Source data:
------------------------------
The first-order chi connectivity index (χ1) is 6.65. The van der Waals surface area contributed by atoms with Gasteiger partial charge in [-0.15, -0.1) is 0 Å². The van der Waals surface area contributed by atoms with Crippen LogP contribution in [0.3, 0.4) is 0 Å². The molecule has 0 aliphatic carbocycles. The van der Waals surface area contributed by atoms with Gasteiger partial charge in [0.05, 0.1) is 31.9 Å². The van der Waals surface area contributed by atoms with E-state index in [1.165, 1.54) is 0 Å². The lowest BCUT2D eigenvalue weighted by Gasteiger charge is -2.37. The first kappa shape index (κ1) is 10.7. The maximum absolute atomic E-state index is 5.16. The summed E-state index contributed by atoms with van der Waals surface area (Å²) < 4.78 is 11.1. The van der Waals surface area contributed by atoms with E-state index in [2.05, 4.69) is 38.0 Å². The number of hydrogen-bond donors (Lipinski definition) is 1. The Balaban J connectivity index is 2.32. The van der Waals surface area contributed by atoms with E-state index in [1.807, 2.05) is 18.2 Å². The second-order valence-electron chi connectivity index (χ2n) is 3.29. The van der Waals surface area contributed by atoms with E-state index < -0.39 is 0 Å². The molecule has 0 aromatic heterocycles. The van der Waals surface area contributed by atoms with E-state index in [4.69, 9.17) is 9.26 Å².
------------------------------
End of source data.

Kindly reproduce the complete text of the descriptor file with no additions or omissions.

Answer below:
The first-order chi connectivity index (χ1) is 6.65. The van der Waals surface area contributed by atoms with Gasteiger partial charge in [-0.15, -0.1) is 0 Å². The van der Waals surface area contributed by atoms with Crippen LogP contribution in [0.3, 0.4) is 0 Å². The molecule has 0 aliphatic carbocycles. The van der Waals surface area contributed by atoms with Gasteiger partial charge in [0.05, 0.1) is 31.9 Å². The van der Waals surface area contributed by atoms with E-state index in [1.165, 1.54) is 0 Å². The lowest BCUT2D eigenvalue weighted by Gasteiger charge is -2.37. The first kappa shape index (κ1) is 10.7. The maximum absolute atomic E-state index is 5.16. The summed E-state index contributed by atoms with van der Waals surface area (Å²) < 4.78 is 11.1. The van der Waals surface area contributed by atoms with E-state index in [2.05, 4.69) is 38.0 Å². The number of hydrogen-bond donors (Lipinski definition) is 1. The Balaban J connectivity index is 2.32. The van der Waals surface area contributed by atoms with E-state index in [1.807, 2.05) is 18.2 Å². The second-order valence-electron chi connectivity index (χ2n) is 3.29. The van der Waals surface area contributed by atoms with E-state index < -0.39 is 0 Å². The molecule has 0 aromatic heterocycles. The van der Waals surface area contributed by atoms with E-state index in [4.69, 9.17) is 9.26 Å².